Supergrass, Somerset House, London

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The Independent Culture

Instead of three-minute pop gems, Road to Rouen consists of instrumental excursions, odd turnings and the most muso of instruments, the zither. An upcoming acoustic tour aims to further emphasise their credibility. In interviews, singer, Gaz Coombes, has hinted that the album follows a couple of difficult years for the group, what with his fatherhood and the drummer Danny Goffey's outing by the tabloids as a swinger in the Primrose Hill set. Yet Supergrass are nothing if not reliable.

They have long been a festival draw thanks to their cache of greatest hits, and they rose to the occasion in Somerset House's imposing courtyard with a selection of hits that took in a broad sweep of their career to date. The strangled yelp of "Strange Ones" harked back to the band's early days, while the twitchy funk of last year's "Kiss of Life" was just as powerful and showed they had not lost their touch. They played with exemplary precision as Mick Quinn's rock-solid bass was brought to the fore.

But despite the vibrancy of their tunes, the group had all the character of a Volvo estate. Coombes's crowd interaction ventured no further than saying "thank you" in a transatlantic accent that was even more Marc Bolan than his singing voice. The shy Quinn, meanwhile, preferred to face the drummer and hid behind a curtain of hair when he ventured forward to sing harmonies. The keyboards of Gaz's brother Rob gave added texture to the fragile "Moving", yet his stage presence was even more negligible. You soon understood why "Alright" was such a bad fit.

A spry "Sun Hits the Sky" was further enlivened by a percussionist, whose congo outro was ineffectual in the face of Goffey's pneumatic drill delivery. Then the singer and Quinn assumed sedentary positions to showcase the new material, with even Goffey settling behind a pint-sized drum kit. Now would have been an ideal time to introduce unfamiliar songs to the audience, yet Coombes treated them with the same insouciance as the rest of the set. Maybe it would not have mattered if Road to Rouen were as hook-laden as their best work, but as the pedestrian strum of the single "St Petersburg" plodded on, it was clear that Supergrass had forgotten that vital ingredient.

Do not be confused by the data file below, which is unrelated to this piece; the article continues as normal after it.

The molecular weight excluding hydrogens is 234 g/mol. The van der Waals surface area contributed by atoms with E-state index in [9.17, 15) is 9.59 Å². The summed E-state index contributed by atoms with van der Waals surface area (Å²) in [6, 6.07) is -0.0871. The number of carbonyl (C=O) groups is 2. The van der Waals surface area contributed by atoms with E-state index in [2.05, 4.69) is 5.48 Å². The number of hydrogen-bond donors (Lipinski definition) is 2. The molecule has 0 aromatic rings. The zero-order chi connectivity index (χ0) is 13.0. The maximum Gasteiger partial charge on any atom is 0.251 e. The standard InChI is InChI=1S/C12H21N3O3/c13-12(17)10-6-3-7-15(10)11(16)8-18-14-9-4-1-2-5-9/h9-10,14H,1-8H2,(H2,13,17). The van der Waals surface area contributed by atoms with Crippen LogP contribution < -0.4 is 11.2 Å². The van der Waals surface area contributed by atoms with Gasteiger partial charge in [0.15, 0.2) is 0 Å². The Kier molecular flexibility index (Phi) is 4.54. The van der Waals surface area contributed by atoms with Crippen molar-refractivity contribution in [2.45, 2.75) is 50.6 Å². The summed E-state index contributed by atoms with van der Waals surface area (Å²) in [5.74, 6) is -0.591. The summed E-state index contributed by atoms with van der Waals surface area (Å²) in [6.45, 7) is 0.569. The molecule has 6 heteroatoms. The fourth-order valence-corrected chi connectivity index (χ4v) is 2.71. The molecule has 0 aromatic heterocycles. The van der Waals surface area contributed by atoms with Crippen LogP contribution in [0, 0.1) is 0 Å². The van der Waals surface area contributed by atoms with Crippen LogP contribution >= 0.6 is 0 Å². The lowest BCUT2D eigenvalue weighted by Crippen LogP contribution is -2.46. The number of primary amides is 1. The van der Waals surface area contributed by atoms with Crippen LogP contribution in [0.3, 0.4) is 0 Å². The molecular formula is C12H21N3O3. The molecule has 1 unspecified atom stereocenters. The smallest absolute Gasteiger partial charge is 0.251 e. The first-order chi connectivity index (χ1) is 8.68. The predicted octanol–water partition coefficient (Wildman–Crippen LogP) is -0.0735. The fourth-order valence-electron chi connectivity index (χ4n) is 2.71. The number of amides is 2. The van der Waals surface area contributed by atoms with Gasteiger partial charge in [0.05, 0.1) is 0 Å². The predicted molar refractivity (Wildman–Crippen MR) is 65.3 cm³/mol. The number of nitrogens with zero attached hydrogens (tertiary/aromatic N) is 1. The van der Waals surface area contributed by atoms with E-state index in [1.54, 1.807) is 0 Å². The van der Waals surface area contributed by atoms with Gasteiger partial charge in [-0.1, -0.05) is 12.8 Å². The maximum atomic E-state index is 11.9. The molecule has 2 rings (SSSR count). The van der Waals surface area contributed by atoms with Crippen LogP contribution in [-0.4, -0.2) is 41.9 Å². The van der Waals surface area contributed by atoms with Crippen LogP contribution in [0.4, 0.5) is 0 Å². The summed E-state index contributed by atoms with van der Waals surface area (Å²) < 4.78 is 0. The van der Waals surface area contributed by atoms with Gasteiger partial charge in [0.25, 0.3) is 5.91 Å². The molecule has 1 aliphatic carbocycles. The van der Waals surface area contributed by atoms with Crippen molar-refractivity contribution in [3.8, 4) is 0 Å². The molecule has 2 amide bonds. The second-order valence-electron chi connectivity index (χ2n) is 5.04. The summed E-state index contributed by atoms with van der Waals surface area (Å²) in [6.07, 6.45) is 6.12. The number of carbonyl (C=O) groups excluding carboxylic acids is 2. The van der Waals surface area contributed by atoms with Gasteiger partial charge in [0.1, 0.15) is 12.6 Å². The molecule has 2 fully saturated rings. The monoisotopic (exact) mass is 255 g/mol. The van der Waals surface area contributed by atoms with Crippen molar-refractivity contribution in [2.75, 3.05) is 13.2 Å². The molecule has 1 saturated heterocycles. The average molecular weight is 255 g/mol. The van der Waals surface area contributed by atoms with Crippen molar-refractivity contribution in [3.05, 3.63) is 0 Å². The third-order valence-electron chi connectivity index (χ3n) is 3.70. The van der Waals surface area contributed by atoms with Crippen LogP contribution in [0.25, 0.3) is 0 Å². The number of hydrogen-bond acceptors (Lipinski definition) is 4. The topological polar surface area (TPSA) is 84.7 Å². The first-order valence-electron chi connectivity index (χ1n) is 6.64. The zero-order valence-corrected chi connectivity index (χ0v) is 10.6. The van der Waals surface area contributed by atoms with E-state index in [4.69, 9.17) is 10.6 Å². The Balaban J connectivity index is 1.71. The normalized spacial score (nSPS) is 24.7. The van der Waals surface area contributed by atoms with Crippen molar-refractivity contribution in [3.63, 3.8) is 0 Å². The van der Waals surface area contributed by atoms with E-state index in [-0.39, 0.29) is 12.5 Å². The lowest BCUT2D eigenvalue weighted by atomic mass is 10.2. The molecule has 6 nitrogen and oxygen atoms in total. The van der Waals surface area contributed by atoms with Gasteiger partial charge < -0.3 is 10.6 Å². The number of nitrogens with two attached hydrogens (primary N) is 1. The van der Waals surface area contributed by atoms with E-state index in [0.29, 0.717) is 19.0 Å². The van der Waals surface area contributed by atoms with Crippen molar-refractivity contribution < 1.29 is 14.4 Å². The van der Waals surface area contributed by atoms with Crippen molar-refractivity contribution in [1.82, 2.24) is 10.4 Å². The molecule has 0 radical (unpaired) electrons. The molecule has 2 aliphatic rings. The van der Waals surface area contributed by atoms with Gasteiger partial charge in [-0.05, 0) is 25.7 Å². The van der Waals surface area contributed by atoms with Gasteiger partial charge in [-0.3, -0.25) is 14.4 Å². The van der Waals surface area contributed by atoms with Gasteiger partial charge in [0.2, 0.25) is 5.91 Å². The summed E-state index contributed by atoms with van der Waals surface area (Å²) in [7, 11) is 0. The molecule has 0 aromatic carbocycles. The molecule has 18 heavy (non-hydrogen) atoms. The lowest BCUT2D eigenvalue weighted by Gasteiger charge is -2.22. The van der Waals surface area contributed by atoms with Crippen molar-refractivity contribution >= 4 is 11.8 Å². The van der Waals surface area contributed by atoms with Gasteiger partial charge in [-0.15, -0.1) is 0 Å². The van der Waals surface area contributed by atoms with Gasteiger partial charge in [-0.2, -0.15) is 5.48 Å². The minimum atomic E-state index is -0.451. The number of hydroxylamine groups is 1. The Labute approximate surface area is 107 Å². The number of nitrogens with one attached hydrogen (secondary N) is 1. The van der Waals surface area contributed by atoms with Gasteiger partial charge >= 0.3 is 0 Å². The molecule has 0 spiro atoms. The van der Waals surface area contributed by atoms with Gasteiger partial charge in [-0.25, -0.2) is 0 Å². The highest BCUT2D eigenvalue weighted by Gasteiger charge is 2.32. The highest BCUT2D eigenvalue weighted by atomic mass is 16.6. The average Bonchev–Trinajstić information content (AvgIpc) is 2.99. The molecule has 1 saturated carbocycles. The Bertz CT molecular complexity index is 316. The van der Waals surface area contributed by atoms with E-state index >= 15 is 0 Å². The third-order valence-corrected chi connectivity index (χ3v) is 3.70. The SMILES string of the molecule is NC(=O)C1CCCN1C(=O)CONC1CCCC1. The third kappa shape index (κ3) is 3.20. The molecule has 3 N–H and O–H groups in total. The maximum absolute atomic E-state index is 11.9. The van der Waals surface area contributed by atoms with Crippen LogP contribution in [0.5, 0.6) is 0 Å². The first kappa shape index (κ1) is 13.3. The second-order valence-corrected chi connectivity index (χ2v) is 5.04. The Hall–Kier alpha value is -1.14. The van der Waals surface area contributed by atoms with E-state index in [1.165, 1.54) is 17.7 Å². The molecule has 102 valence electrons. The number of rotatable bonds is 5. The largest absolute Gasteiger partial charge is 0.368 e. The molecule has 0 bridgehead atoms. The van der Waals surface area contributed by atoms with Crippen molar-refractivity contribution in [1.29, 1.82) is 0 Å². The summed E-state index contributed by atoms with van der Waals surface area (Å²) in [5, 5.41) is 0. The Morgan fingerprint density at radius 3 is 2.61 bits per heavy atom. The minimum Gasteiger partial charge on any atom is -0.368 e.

Even worse, the band had lost their short attention spans. Previously, they had nicked liberally from disparate, if obvious sources. A bit of mod here, a chunk of blues rock there, but bare-faced cheek and punkish urgency made it forgivable. Now in thrall to Jimmy Page's progressive tendencies, rather than his filthy riffs, the songs meandered rather than punched home.

"Tales of Endurance" only held interest as Quinn and Coombes changed instruments mid-song, the sulky line "Welcome commercial suicide" emerging as a self-fulfilling prophecy. The album's title track caught the ear with its vibrant blue-eyed soul, but then "Low C" sounded more like a B flat. The band's take on Gil Scott Heron's "Lady Day And (John Coltrane)" should have been a suitable outing for the band's love of a soulful groove, yet desperately lacked the original's urgency.

A final run around the back catalogue was eagerly welcomed by a crowd dominated by older fans, desperate to sing along to earlier successes. There was no "Alright", yet the Buzzcocks-meets-Who pizzazz of "Caught by the Fuzz" and the choppy Led Zep rifferama of "Lenny" reminded us of the group's glory days. The bath water may have become stagnant, but there was a real sense Supergrass had chucked out the baby.